- A stand-alone animal liability policy is separate from a homeowners policy, which could protect your home from being dropped in case of a claim involving your pet.
- An animal liability policy can help to fulfill legal or contractual obligations imposed by municipalities, landlords or employers.
Some special policies have options such as coverage on an occurrence or claims-made basis, and higher per occurrence and aggregate (overall) limits.
Back to statutory strict liability for a moment. The number of backyard chicken coops is increasing and so is the possibility that your pet will come face-to-face with their own wildness. Your neighbors may keep chickens for their eggs, but your pet may want those chickens for dinner. If your pet flies the coop and invades your neighbor’s chicken nest, you’re probably going to be held liable for the damages. (There could be a reversal of that scenario if your pet encounters an angry rooster.) Regardless, check with your insurance professional if you’ve got backyard friends, furry or feathered.
Don’t own a pet directly?
Even if you don’t own a pet, consider the insurance implications of today’s pet-friendly society. Bring-your-pet to work, support animals, pet-friendly hotels and shops are places to consider along with a few others. Even if you don’t own a pet, you could still become responsible for the actions of one.
You have tenants
If you own commercial rental property, you need to decide whether to stick to a traditional “no pets allowed” policy — and risk alienating pet owners — or allow pets and assume some risk for them. If you choose to allow pets, make sure:
- You have adequate coverage of your own in case you are found even partially liable for damage and injury caused to or by a pet brought onto your premises
- Your tenants have adequate liability insurance to cover damages or injuries caused by pets brought onto your property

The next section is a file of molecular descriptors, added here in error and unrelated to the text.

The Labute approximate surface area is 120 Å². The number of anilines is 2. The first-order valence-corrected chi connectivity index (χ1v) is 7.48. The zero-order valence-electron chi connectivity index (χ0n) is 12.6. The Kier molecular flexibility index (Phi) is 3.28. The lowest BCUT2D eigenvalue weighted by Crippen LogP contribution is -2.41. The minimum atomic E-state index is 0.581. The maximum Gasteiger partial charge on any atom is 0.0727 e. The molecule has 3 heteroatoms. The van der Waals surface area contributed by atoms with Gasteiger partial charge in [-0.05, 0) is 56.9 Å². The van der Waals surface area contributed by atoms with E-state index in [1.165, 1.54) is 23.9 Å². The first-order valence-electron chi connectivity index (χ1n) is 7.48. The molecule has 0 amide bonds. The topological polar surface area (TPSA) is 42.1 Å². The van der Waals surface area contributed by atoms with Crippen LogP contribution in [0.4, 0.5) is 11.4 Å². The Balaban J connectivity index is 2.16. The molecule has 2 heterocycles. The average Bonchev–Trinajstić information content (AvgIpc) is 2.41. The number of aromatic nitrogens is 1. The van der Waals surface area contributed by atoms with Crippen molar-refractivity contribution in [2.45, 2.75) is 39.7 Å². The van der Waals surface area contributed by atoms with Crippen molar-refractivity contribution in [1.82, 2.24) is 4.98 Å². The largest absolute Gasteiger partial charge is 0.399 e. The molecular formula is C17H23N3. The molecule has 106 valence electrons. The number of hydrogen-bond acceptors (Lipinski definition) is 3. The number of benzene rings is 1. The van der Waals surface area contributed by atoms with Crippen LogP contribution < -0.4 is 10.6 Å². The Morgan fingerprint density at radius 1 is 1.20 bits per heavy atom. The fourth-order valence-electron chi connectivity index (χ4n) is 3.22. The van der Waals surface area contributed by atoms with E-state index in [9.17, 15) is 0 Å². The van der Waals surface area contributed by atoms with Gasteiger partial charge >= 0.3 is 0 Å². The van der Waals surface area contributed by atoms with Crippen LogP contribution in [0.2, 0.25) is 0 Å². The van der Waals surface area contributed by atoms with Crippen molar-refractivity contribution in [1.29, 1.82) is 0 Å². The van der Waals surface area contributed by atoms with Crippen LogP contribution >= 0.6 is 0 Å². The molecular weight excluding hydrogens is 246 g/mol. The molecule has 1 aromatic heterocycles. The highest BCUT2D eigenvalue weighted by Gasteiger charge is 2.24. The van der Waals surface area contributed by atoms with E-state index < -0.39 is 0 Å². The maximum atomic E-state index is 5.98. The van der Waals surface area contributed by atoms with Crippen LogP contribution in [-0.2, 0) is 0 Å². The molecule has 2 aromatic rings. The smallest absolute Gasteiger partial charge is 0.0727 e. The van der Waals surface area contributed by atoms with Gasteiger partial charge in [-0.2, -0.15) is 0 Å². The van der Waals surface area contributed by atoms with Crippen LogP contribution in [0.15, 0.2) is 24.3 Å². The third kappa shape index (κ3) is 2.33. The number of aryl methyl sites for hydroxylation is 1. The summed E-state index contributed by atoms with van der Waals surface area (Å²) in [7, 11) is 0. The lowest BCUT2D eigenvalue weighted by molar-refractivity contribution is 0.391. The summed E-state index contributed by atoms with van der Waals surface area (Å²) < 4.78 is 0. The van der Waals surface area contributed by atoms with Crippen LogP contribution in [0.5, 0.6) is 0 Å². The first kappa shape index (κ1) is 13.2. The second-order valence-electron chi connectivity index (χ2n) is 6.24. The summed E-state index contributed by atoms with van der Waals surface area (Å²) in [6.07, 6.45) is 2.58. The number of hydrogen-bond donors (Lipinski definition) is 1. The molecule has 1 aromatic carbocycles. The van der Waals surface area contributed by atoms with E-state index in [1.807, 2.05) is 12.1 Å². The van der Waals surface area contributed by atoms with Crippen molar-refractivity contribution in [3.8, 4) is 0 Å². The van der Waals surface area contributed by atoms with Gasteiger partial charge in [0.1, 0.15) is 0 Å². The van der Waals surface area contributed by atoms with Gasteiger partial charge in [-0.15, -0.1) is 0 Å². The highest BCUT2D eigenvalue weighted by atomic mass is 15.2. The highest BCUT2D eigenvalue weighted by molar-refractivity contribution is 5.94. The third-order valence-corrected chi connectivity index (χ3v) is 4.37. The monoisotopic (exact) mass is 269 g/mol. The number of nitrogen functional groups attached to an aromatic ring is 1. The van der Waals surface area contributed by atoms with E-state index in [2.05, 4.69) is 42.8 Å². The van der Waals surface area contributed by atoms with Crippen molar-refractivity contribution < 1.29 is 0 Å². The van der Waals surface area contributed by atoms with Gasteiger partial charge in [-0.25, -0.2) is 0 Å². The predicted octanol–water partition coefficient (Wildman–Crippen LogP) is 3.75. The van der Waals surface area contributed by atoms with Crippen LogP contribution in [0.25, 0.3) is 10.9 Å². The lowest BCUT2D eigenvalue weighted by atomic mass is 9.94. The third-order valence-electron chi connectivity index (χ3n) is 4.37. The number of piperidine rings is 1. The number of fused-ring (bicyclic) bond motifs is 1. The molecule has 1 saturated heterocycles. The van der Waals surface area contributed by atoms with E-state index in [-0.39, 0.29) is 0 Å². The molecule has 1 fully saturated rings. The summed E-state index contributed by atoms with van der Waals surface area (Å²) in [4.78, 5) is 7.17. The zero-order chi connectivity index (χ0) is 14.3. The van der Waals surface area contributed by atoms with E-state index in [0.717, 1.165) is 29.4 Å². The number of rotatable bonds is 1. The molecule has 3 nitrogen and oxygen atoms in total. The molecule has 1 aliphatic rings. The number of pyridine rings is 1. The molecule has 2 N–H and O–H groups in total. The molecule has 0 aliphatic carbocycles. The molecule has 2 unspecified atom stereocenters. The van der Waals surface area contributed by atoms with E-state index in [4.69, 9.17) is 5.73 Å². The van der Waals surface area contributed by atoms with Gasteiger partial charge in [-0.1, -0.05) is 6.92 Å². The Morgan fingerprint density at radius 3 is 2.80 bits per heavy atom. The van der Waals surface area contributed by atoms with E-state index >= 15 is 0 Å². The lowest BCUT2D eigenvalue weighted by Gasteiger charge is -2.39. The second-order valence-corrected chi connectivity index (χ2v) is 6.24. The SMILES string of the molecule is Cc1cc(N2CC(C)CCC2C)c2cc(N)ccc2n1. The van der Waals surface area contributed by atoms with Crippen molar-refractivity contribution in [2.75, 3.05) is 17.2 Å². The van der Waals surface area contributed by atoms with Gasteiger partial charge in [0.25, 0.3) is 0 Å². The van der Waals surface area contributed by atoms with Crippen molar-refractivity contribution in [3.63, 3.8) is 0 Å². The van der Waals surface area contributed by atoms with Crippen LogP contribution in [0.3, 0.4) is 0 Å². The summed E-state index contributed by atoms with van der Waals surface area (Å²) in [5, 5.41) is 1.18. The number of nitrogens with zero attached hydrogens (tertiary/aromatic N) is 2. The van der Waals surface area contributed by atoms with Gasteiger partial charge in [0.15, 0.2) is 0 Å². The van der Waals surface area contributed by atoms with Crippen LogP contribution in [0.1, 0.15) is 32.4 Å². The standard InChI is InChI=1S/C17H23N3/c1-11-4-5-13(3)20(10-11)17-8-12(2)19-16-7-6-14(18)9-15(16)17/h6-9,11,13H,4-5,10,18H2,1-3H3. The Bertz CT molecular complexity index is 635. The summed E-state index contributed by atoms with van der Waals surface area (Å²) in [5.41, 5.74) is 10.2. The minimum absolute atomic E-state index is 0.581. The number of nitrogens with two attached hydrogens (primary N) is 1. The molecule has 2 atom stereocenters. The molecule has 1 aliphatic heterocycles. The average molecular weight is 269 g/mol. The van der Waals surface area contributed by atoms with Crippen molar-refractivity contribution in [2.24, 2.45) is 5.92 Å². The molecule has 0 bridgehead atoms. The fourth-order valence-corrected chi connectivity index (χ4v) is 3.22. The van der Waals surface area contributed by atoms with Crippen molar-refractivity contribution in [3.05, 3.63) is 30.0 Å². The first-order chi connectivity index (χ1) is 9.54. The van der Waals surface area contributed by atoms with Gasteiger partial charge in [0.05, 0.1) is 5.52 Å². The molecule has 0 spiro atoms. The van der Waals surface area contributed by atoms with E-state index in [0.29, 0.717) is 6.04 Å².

- Your tenants’ coverage will be the primary policy (first to respond)
- Your policy will be secondary (if primary limits are exhausted)
You’re an employer with pet-friendly policies
If you allow your employees to bring their pets to work or your customers to bring their pets into your business, you’ll need to make sure your liability coverage is high enough to cover a one-off. Even the best tempered pets can end up in a losing situation if they’re spooked by unexpected noises or threatened by another animal.
You’ve got a side gig
If you’re working with pets as a gig, make sure you get additional liability coverage (like a commercial general liability policy or a business owners policy). Some insurance has by-the-hour coverage so you only pay while you’re on the clock. But if your side gig is frequent, it might be better to get an annual policy with broader coverage that’s tailored to you.
You babysit fur friends
A homeowners or renters policy can exclude liability coverage for pets in your care, even if you aren’t the owner. If you’re dog sitting for a friend and the dog attacks your neighbor, you’ll likely be liable (as the caregiver) for the attack and any lawsuits that ensue. Check that the policy covers you for animal liability, even if they’re just visiting.
Advice from the professionals
Now that you know the potential liabilities, don’t despair. Your insurance pro will understand that your pet is your bestie. Shake a tail and give them a call about your fur (or feather) baby coverage.
This content is for informational purposes only and not for the purpose of providing professional, financial, medical or legal advice. You should contact your licensed professional to obtain advice with respect to any particular issue or problem.
Copyright © 2021 Applied Systems, Inc. All rights reserved.